Fighting against gender stereotypes
Language can contribute to the perpetuation of inequalities and discrimination. This is why Sorbonne University is committed to communication without stereotypes and discrimination through several actions: use of egalitarian writing, rules on names and surnames and other aspects.
What is a stereotype?
Gender stereotypes are schematic and globalizing representations that attribute supposedly "natural" characteristics to girls/women, boys/men, about what girls and boys, women and men are and are not, implying "by nature". Gender stereotypes make different and hierarchical gender roles for women and men seem natural and normal.*
* Definition taken from the practical guide for gender-stereotype-free public communication written by the High Council for Equality between Women and Men.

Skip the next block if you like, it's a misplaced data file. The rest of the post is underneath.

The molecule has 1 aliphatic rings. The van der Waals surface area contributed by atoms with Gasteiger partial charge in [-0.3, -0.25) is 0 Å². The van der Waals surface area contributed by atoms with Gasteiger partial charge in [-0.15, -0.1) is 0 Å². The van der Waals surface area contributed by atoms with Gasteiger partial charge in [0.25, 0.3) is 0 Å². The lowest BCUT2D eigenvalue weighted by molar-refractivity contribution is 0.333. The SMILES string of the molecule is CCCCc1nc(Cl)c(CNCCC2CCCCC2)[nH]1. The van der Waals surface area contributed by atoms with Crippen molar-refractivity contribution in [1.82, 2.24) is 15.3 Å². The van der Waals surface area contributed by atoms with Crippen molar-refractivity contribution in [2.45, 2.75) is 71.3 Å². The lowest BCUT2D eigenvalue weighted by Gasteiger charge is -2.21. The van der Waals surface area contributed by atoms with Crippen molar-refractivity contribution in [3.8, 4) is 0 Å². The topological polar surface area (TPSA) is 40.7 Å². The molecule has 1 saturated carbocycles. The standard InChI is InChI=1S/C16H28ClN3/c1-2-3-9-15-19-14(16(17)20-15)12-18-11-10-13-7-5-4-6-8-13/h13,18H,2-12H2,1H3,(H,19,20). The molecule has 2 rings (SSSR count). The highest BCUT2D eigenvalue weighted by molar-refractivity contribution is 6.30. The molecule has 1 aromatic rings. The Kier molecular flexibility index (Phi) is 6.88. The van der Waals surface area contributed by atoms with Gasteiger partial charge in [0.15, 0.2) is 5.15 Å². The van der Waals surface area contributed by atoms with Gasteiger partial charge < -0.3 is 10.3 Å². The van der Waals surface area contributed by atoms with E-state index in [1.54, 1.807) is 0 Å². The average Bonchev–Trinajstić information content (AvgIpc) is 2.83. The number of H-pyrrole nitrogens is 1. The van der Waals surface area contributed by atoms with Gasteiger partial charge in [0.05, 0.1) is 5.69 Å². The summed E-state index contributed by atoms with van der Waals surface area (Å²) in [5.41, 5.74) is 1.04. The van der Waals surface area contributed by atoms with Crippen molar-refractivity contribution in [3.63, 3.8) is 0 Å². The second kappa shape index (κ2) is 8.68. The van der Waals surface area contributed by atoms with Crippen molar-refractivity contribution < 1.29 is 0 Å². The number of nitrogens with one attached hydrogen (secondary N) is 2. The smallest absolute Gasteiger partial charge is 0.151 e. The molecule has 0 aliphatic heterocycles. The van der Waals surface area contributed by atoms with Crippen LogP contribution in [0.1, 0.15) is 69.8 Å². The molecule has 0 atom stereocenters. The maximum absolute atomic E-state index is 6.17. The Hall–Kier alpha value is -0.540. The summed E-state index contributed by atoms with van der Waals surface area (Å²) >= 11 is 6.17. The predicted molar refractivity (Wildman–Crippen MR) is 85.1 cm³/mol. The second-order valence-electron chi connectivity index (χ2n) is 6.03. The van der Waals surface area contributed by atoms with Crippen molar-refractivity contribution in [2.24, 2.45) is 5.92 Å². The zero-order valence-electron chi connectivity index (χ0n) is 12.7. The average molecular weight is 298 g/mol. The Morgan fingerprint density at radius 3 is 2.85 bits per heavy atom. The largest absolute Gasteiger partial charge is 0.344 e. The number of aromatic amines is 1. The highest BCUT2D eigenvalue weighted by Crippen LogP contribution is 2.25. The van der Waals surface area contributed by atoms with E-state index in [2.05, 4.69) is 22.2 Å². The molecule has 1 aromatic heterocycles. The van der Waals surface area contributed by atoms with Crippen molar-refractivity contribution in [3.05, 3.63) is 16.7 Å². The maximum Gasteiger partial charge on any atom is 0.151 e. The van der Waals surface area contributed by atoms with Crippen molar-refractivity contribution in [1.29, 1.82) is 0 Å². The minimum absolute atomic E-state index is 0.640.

Self-training module on egalitarian writing
What is egalitarian writing?
Egalitarian writing, by systematically mentioning the feminine and masculine to evoke a mixed group, is one of the means to ensure equal representation between women and men. Sorbonne University has chosen to adopt this mode of writing for all its documents and communications, rather than "inclusive writing". This avoids the debates and oppositions that crystallize the use of the median point, which is often reduced - wrongly - to inclusive writing. It is therefore the declension of terms in the feminine and masculine, the use of inclusive expressions or epicene terms that are favored in egalitarian writing for a better representation of all.
Applying it to everyday life
Using egalitarian writing means writing differently, rethinking our formulations to recognize equality in the language. It requires a little concentration and reflection at the beginning, but it quickly becomes a reflex, a habit.